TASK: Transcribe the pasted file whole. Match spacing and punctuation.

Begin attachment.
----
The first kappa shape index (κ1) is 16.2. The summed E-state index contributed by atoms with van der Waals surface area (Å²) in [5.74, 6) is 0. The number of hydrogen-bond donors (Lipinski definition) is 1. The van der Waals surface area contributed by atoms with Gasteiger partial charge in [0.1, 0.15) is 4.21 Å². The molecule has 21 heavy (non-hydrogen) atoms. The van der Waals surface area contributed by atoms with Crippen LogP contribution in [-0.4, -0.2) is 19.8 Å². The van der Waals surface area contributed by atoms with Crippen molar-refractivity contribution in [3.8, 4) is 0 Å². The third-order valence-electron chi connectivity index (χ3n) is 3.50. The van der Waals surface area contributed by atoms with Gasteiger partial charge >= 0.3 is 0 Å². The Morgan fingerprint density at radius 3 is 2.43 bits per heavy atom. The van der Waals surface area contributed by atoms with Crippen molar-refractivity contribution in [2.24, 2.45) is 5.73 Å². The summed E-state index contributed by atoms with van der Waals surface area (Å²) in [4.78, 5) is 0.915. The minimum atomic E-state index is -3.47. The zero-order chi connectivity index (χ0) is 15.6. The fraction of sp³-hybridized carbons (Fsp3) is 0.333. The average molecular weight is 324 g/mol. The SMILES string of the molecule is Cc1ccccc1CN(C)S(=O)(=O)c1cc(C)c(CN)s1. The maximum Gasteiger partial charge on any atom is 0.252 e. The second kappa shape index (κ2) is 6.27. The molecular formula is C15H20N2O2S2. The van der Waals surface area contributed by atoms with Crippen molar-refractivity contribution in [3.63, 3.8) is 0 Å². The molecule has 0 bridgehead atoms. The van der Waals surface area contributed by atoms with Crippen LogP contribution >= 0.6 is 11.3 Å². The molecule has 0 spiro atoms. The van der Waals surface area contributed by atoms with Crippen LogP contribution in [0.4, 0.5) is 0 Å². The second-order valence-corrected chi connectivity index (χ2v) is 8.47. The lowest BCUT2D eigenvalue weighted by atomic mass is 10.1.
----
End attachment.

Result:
The first kappa shape index (κ1) is 16.2. The summed E-state index contributed by atoms with van der Waals surface area (Å²) in [5.74, 6) is 0. The number of hydrogen-bond donors (Lipinski definition) is 1. The van der Waals surface area contributed by atoms with Gasteiger partial charge in [0.1, 0.15) is 4.21 Å². The molecule has 21 heavy (non-hydrogen) atoms. The van der Waals surface area contributed by atoms with Crippen LogP contribution in [-0.4, -0.2) is 19.8 Å². The van der Waals surface area contributed by atoms with Crippen molar-refractivity contribution in [3.8, 4) is 0 Å². The third-order valence-electron chi connectivity index (χ3n) is 3.50. The van der Waals surface area contributed by atoms with Gasteiger partial charge >= 0.3 is 0 Å². The Morgan fingerprint density at radius 3 is 2.43 bits per heavy atom. The van der Waals surface area contributed by atoms with Crippen molar-refractivity contribution in [2.24, 2.45) is 5.73 Å². The summed E-state index contributed by atoms with van der Waals surface area (Å²) in [4.78, 5) is 0.915. The minimum atomic E-state index is -3.47. The zero-order chi connectivity index (χ0) is 15.6. The fraction of sp³-hybridized carbons (Fsp3) is 0.333. The average molecular weight is 324 g/mol. The SMILES string of the molecule is Cc1ccccc1CN(C)S(=O)(=O)c1cc(C)c(CN)s1. The maximum Gasteiger partial charge on any atom is 0.252 e. The second kappa shape index (κ2) is 6.27. The molecular formula is C15H20N2O2S2. The van der Waals surface area contributed by atoms with Crippen molar-refractivity contribution in [3.63, 3.8) is 0 Å². The molecule has 0 bridgehead atoms. The van der Waals surface area contributed by atoms with Crippen LogP contribution >= 0.6 is 11.3 Å². The molecule has 0 spiro atoms. The van der Waals surface area contributed by atoms with Crippen LogP contribution in [0.4, 0.5) is 0 Å². The second-order valence-corrected chi connectivity index (χ2v) is 8.47. The lowest BCUT2D eigenvalue weighted by atomic mass is 10.1.